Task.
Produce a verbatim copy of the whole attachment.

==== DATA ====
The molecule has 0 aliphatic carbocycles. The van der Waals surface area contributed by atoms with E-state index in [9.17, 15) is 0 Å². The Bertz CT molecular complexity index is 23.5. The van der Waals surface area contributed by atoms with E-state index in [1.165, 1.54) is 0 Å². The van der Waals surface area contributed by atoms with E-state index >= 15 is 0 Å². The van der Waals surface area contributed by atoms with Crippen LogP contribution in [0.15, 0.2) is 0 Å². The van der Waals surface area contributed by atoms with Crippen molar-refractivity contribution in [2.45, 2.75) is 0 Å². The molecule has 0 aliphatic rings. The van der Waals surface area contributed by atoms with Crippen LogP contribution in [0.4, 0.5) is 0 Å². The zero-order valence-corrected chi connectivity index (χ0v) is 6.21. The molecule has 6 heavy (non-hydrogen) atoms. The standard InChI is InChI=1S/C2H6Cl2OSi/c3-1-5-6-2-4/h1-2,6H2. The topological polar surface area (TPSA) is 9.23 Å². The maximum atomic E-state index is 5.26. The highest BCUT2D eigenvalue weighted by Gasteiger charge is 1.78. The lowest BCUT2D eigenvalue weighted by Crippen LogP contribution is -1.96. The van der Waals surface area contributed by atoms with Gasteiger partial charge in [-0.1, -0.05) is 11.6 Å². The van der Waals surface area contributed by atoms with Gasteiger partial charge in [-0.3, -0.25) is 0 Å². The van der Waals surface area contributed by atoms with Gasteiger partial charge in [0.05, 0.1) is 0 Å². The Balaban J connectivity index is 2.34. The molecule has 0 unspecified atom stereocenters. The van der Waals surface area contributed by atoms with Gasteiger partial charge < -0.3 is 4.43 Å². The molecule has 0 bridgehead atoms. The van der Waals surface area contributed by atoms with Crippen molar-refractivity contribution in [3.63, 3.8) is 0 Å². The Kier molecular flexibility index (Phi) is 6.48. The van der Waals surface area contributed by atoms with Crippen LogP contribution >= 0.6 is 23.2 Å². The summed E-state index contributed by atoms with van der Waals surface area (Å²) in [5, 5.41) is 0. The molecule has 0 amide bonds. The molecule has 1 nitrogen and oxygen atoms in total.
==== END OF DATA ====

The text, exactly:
The molecule has 0 aliphatic carbocycles. The van der Waals surface area contributed by atoms with E-state index in [9.17, 15) is 0 Å². The Bertz CT molecular complexity index is 23.5. The van der Waals surface area contributed by atoms with E-state index in [1.165, 1.54) is 0 Å². The van der Waals surface area contributed by atoms with E-state index >= 15 is 0 Å². The van der Waals surface area contributed by atoms with Crippen LogP contribution in [0.15, 0.2) is 0 Å². The van der Waals surface area contributed by atoms with Crippen molar-refractivity contribution in [2.45, 2.75) is 0 Å². The molecule has 0 aliphatic rings. The van der Waals surface area contributed by atoms with Crippen LogP contribution in [0.4, 0.5) is 0 Å². The zero-order valence-corrected chi connectivity index (χ0v) is 6.21. The molecule has 6 heavy (non-hydrogen) atoms. The standard InChI is InChI=1S/C2H6Cl2OSi/c3-1-5-6-2-4/h1-2,6H2. The topological polar surface area (TPSA) is 9.23 Å². The maximum atomic E-state index is 5.26. The highest BCUT2D eigenvalue weighted by Gasteiger charge is 1.78. The lowest BCUT2D eigenvalue weighted by Crippen LogP contribution is -1.96. The van der Waals surface area contributed by atoms with Gasteiger partial charge in [-0.1, -0.05) is 11.6 Å². The van der Waals surface area contributed by atoms with Gasteiger partial charge in [-0.3, -0.25) is 0 Å². The van der Waals surface area contributed by atoms with Gasteiger partial charge in [0.05, 0.1) is 0 Å². The Balaban J connectivity index is 2.34. The molecule has 0 unspecified atom stereocenters. The van der Waals surface area contributed by atoms with Gasteiger partial charge < -0.3 is 4.43 Å². The molecule has 0 bridgehead atoms. The van der Waals surface area contributed by atoms with Crippen molar-refractivity contribution in [3.63, 3.8) is 0 Å². The Kier molecular flexibility index (Phi) is 6.48. The van der Waals surface area contributed by atoms with Crippen LogP contribution >= 0.6 is 23.2 Å². The summed E-state index contributed by atoms with van der Waals surface area (Å²) in [5, 5.41) is 0. The molecule has 0 amide bonds. The molecule has 1 nitrogen and oxygen atoms in total.